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This issue is the one that contains the account of the Balsam garden in Egypt, referred to in a footnote of Volume 1 of Blessed Catharine Emmerich's visions. As the Holy Family fled Bethlehem and Herod, they journeyed through the desert, and when they became very thirsty, the Virgin implored God for water. A spring appeared, which later became a site of religious pilgrimage, and a deeper well dug near the site, which fed a garden of Balsam trees and led to the site being called "The Balsam Garden".
Catharine Emmerich notes it has been recorded that the oxen who drew the water from the well could not be forced to work on Sundays. This article contains that reference, and seems to confirm many others mentioned by Catherine Emmerich (for instance, the date tree that bent down to offer its fruit to the Holy Family). The author seems to have many, many medieval references from the writings of Christians who made a pilgrimage to the Holy Land, which seem to be lost to us (or, difficult to find) today.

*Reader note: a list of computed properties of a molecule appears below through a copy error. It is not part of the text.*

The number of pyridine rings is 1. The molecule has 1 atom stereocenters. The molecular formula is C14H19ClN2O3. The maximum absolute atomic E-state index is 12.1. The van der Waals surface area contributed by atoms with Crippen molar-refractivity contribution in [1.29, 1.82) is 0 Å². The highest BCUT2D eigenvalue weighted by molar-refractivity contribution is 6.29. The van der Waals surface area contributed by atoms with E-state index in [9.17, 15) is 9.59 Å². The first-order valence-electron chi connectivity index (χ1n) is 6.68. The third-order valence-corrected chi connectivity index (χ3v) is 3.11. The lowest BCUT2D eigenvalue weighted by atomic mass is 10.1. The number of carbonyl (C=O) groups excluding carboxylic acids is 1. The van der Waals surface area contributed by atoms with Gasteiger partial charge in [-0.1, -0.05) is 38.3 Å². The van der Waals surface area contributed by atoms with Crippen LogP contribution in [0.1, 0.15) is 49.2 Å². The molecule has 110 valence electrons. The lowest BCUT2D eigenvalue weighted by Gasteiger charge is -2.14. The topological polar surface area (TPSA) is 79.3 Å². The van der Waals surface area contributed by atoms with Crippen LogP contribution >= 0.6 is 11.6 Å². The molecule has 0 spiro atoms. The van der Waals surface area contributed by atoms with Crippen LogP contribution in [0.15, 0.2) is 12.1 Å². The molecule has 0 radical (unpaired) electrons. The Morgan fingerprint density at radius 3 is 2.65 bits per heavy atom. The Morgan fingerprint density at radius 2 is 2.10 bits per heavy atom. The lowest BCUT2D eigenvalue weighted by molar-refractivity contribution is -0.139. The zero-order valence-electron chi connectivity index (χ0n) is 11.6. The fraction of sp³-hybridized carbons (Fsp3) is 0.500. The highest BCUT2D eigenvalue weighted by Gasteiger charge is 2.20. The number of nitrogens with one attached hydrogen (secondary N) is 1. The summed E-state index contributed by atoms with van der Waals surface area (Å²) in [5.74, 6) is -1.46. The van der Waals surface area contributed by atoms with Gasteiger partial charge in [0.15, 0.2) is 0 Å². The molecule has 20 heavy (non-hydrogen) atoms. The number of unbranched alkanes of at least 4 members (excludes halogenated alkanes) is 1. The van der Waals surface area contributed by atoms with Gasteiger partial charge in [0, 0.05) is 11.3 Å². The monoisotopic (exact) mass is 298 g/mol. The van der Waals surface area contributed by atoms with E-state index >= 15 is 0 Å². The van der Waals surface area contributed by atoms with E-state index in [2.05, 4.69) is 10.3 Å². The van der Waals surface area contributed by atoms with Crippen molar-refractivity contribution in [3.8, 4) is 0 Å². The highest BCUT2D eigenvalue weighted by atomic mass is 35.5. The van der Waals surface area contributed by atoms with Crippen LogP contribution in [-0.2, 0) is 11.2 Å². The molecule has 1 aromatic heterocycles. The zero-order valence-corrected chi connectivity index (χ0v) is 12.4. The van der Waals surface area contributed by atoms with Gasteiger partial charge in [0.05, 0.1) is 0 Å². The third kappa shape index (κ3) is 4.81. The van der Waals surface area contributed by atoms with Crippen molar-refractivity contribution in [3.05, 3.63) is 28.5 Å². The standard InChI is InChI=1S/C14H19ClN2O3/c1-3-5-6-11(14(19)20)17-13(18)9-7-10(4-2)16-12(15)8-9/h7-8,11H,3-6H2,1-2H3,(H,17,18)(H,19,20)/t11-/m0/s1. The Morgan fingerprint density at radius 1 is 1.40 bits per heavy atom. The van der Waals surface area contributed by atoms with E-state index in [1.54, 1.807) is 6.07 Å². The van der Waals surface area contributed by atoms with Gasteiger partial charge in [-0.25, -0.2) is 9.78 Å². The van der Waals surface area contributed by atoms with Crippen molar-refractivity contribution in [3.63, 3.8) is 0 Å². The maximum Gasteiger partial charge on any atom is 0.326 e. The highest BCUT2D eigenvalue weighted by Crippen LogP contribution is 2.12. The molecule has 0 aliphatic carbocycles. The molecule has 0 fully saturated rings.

It is a very interesting article, though written in a cumbersome style distinct to the late 1800's. The author seems to believe the oxen refused to work for reasons other than miraculous ones, but it seems apparent that they did indeed refuse to work.